Just for fun, let's try the same thing with pro-Brexit troll DavidJoBrexit (formerly DavidJo52951945). The tweet timings are very orderly, which makes converting to rhythm easy.
I decided to drop the dead space and use each hour as an eighth note, resulting in 14/8 time. Melody was determined by the offset of various tweets from the hour boundary (and then tweaked somewhat in service of it sounding better).
This is an interesting idea. Here's a quick proposal for how to implement it.
Automated tweets would be marked with a robot icon. The marker is at the tweet level rather than the account level because some accounts mix automated and organic tweets.
Some bots are spammier than others, and unless one searches through the user's tweets this isn't always obvious. Repeated automated tweets would thus be marked with the number of times the tweet in question had been posted alongside the robot icon.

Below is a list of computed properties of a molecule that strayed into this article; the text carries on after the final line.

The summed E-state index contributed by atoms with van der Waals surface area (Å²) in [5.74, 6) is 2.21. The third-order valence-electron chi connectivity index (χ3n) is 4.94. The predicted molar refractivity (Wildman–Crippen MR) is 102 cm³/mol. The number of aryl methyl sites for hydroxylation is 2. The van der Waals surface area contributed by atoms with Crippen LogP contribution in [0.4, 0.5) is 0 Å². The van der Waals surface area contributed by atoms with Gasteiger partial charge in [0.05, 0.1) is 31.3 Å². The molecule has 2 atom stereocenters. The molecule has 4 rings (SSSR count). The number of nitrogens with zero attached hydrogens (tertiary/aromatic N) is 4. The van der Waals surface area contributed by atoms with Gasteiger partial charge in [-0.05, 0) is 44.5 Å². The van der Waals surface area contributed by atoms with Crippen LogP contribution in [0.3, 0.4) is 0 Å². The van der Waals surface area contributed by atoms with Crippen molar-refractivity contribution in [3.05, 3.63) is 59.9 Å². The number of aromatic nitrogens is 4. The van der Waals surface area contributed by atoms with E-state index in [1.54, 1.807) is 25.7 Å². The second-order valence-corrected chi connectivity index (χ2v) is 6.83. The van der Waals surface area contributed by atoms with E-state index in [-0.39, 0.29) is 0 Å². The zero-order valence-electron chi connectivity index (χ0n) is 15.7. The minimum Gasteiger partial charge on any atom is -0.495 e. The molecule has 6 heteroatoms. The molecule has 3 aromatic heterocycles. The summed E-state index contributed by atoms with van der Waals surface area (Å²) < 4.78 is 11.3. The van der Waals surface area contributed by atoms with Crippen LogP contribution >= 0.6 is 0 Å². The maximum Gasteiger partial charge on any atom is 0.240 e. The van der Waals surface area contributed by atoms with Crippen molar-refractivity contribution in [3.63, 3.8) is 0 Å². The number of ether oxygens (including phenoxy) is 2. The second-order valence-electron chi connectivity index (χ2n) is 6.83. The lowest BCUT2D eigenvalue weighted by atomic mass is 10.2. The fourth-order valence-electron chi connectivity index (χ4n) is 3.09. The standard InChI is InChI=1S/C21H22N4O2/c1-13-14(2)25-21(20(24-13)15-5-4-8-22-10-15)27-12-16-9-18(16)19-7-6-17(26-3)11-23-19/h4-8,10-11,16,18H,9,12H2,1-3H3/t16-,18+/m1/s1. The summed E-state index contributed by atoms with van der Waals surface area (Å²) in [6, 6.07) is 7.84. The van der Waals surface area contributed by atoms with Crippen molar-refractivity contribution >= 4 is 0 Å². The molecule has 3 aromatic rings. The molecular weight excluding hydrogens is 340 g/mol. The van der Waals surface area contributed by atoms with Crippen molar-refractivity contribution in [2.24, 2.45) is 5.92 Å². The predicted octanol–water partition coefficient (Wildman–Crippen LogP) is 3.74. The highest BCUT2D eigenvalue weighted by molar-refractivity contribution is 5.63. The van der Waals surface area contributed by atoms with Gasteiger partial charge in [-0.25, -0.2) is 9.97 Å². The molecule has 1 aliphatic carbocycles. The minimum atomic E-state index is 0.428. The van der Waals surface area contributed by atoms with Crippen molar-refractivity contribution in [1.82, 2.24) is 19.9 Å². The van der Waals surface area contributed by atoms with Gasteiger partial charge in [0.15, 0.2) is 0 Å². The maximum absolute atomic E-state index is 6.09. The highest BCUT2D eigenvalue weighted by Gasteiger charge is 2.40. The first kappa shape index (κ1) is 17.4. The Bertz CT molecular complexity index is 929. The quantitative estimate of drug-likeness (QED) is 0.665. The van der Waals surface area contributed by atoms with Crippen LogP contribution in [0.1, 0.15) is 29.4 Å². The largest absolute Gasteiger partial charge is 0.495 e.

Hypothesis: individuals tweeting organically about US politics will (consciously or subconsciously) favor material related to states to which they have ties. Bots and managed accounts, on the other hand, will follow news cycles and upcoming elections.
To test this, we downloaded tweets containing the names of 14 states from the week before each state's primary. We filtered this set to accounts that had tweets for at least 3 states and one or more of a set of political terms/hashtags (#MAGA, #Resist, etc) in their profiles.
This yielded a total of 790 accounts. Checking the set for probable bots (24/7 activity and/or 90% of tweets posted via automation tools) yielded 38 accounts. 3 were false positives; the rest we categorized as right-wing, left-wing, news or humor.
Meet @Evelyn_Fordd. This is a pro-Trump account that is automated via three different services: dlvrit, twitterfeed (which appears to have shut down), and jurijkovall (we'll return to that one later).